Conflicts of interest are a human reality that cannot be escaped, says Derek Monson
If we legally require a presidential candidate to release their tax returns, the ability to see whether they would freely offer it is lost, according to Derek Monson, director of public policy at the Sutherland Institute.
The event, “Ethics in the Age of Trump: Why Conflicts of Interest, Regulation, and Precedent Matter,” was organized by the Center for The Study of Ethics and held March 15 in the Fulton Library lecture hall.
The panel consisted of three legal experts: Monson, Charles A. Cannon, author of “Why Does Presidential Conflict Matter”; and Loren Washburn, founder of Washburn Law Group and attorney for the U.S. Department of Justice.
Cannon expressed concern over the lack of accountability for high-ranking government officials.
“We need a system that provides the maximum degree of transparency and visibility of the financial relationships that our leaders and government officials are engaged in,” Canon said. “In the end, I believe confidence and trust are essential to our political system.”
The panel was created in response to the controversy surrounding President Trump’s potential financial obligations to foreign banks and his business deals abroad. If true, it might expose critical conflicts of interest for his position as POTUS.
Trump’s 2005 tax return was acquired by journalist David Cay Johnston, and aired on MSNBC by Rachel Maddow a day before the March 14 panel.
“The release of two pages of a tax return is an interesting event, but it doesn’t reveal the deeper financial interests, the investments, the financial relationships, the debts and things that are reflected in a full disclosure,” said Cannon. “All attempts to legislate and regulate disclosure and transparency have been overturned in successive Supreme Court decisions.”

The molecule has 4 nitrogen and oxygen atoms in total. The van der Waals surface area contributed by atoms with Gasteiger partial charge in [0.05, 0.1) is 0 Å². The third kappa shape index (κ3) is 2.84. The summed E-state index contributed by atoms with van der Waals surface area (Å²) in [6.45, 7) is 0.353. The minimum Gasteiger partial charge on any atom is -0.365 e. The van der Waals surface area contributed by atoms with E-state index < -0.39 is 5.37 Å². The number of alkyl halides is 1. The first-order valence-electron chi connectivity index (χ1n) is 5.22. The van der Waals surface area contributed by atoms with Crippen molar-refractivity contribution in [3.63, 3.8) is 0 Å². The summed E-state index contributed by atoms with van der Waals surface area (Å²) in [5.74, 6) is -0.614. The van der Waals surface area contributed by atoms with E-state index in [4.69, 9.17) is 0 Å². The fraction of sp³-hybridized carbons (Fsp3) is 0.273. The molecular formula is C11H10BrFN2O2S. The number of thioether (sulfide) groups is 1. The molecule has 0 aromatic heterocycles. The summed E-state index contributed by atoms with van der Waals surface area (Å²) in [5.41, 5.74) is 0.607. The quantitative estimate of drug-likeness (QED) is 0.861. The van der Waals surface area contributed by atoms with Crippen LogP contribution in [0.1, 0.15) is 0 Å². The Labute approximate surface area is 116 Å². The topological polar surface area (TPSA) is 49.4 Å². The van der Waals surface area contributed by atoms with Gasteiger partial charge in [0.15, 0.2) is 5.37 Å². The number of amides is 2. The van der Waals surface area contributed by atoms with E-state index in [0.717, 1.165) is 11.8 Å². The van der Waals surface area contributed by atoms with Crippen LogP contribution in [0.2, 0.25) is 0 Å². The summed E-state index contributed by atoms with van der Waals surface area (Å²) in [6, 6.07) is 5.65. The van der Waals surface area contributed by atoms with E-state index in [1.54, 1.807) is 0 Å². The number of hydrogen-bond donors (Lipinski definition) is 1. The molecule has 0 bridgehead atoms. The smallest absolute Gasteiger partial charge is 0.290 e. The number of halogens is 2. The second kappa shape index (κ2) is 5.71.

Monson expressed his support for transparency, but made it clear that he did not believe that presidential candidates should be forced to reveal their tax returns.
“[The decision to release a tax return] shows a lot about the integrity of the presidential candidate, and if you mandate it you lose that opportunity as voters,” he said.
Andrew Langford, a political science graduate who attended the event, expressed his concern s about President Trump’s ethical standards.
“I feel [Trump] is not ethical by the way he behaves, the way he interacts with others. I just don’t feel comfortable with him as president,” he said.
Katelyn Hickman, a junior philosophy and peace and justice major, felt that the panel should have focused more on ways to deal with conflicts of interest.
“We should be trying to find a way to deal with conflicts in a non-violent way, or in a way that’s accepting and that promotes equality,” she said.
While Cannon focused his remarks primarily on what he felt should be the ethical standard of transparency, Washburn concentrated on the lack of legal mandates to enforce it.
“Donald Trump has no legal obligation whatsoever to release his tax returns,” said Washburn.
AP Style guide: Use semicolons to separate elements of a series when the items in the series contain material that also must be set off by commas. In this situation we do need it before the and, and the semicolon goes outside of the quotations.
I don’t think this insert is necessary.
I changed this because “for” seems to imply that that Langford is concerned on behalf of Trump’s ethical standards, instead of being concerned in regards to Trump’s ethical concerns, which is what I think you want to say.